Without that bit of system East is very close to bidding 4 anyway and if she doesn’t (and passes) then I think West needs to get involved and this hand illustrates why. North / South may well make 3♠ and you want to be in 4 . So if it is passed to West I think the choices are 4 or DBLE and neither is ideal – you’d like more Hearts to bid 4 and you don’t really want a singleton Diamond when Doubling. If the partnership has spent some discussing these sorts of auctions and this is an acceptable hand for a Take Out Double then that wins. If not I think she has to close her eyes and bid 4 as a Double may get a 5 response from partner.

So the other question regardless of whether East or West is the first to climb in the auction as how to make sure partner doesn’t get over-excited. The answer is that the partner should realise that partner has strained to get into the auction and not to punish her for doing so. There is clearly a very limited amount of space to find out much more about partner’s hand. This is hand which illustrates this point rather well as you don’t want to be any higher than 4.

 

HAND 3
WEST EAST
1NT 2 
2  2NT
4  Pass

A hand where I thought you might do different things dependent on whether its pairs or teams. However, with one exception where one of the panel rested in 2 (at pairs) – everybody else finished in 4 – most via an invitational 2NT rebid by East. 

I have a lot of sympathy with the idea of resting at 2♥ at pairs (it's not a great 11 count and it’s a poor Heart suit) as by bidding again you are going to be one level higher than may be comfortable  a lot of the time when partner has 12 or 13 points. In the example, 4♥ is a good contract but certainly not guaranteed – a play problem I might save for the time when I need to set a hand for the experts to play.

 

HAND 4
WEST EAST
  2 
2NT 3 
3NT Pass

So what is West worth after East opens a weak 2? We do have 2NT asking in our system. 3♦ says weak points (2♦ shows 7 to 10 points at this vulnerability) , good suit and then its decision time for West. I’m bidding 3NT – I come from a teams background which encourages bidding marginal game contracts. If you are saying that “it's off on a Heart lead” – well that’s true but they haven’t led one yet. Most of the panel are with me in bidding 3NT.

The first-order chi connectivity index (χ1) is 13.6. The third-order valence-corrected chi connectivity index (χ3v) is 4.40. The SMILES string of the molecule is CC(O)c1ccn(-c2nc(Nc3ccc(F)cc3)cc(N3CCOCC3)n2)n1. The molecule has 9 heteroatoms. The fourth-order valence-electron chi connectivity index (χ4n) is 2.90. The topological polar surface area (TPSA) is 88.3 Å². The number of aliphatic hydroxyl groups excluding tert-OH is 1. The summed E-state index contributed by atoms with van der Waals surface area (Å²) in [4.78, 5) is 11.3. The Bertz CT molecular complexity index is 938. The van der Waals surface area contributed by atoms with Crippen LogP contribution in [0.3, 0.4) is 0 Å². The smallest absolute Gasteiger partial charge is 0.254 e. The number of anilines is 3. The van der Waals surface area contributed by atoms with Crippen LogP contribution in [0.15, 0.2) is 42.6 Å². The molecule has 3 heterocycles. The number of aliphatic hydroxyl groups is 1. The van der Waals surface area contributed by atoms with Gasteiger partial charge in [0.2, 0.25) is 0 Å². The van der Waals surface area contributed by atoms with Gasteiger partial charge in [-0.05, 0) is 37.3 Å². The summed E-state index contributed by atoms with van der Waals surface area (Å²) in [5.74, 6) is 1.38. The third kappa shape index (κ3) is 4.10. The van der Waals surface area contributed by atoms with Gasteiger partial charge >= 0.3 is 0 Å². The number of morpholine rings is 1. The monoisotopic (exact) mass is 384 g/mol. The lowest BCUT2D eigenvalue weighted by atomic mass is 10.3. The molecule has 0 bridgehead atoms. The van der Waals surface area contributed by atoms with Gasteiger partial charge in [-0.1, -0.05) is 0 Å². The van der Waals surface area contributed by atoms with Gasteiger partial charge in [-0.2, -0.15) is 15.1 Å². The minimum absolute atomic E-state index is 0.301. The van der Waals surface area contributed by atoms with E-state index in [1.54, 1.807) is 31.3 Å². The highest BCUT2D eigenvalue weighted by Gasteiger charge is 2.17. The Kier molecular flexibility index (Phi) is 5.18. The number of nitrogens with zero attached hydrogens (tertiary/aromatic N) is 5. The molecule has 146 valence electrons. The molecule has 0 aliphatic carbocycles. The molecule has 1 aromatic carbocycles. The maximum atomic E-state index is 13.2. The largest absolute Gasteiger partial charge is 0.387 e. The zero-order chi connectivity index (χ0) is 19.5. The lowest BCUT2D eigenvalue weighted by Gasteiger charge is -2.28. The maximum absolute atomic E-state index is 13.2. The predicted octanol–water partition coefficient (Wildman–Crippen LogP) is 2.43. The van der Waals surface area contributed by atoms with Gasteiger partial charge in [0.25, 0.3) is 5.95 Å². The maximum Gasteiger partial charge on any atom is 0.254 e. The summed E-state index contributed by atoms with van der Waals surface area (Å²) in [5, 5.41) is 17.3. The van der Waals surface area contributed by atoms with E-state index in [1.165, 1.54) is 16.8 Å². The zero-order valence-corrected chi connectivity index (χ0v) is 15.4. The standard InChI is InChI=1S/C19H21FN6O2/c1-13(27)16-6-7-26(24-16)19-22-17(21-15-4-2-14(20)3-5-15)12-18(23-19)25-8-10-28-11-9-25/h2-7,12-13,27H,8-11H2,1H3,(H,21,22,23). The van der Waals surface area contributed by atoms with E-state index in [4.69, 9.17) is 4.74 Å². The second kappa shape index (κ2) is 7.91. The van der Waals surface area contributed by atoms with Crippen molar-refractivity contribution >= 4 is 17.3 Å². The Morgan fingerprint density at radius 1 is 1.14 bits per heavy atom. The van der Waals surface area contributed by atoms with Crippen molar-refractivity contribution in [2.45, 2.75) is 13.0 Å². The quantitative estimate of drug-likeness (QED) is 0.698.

The more I have looked at this hand and read the comments from the panel the less convinced I am that driving to 3NT is the right answer at pairs.

I’m sure you will discover, if you become a regular reader of this feature, that I use “teams” as the main excuse when I get too high 

 

HAND 5
WEST EAST
1NT 2 
2  Pass

I think the panel wondered why I included this one. All but one of the panel transferred to 2. The reason for its inclusion was to confirm that you need to be consistent in these sorts of auctions and not to be affected by the results on individual hands – this was the main message from the panel (even from the person who passed 1NT). 

With the benefit of seeing both hands you’d probably rather be in 1NT although that’s not certain. Far too many conversations at the table are driven by what works on a given hand rather than what works best over the long term. Therefore, if you have agreed you will always transfer when holding a five card major (even when the shape is 5332) you should always do exactly that accepting that sometimes it will lead to a bad result.

 

HAND 6
WEST EAST
1NT 2♣ 
2  Pass

This is the one hand of the set where the panel was unanimous. Another opportunity to use Stayman with a weak hand. As I mentioned last month - and am ramming home the point this month – Stayman is not only to be used for hands which are game invitational or better. It can and should be used on weak hands such as this one. On this hand the 2♣ bidder will pass 2or 2♠ but convert to 2 over 2

 

HAND 7

South opens 1♠ 

WEST EAST
1♠ (X) 3 
4  Pass

Everybody started 1♠ – DBLE. The majority then bid 3. I’m with the majority. Although in principle you should have eight plus points for 3 – I do have a chunky five card suit and a singleton.

 

HAND 8
WEST EAST
1  3 
4  Pass

You may not need any persuading that bridge is a tough game. On board 5 of the June set – holding 

♠ Q82  5432  AQ10 ♣ Q103

the majority of the panel chose to bid 2 in response to 1♥. On this hand the vast majority bid 3 in response to 1. Both are 9 loser hands with 10 points. So what’s the difference? This month’s hand is slightly better because the shape is better – we prefer 4432 to 4333, we have better trump support and having an Ace and King is better than Ace and three queens. Is that enough of a difference to bid 3 rather than 2? The answer for the majority of the panel is yes (there was one vote for 2). Tough game!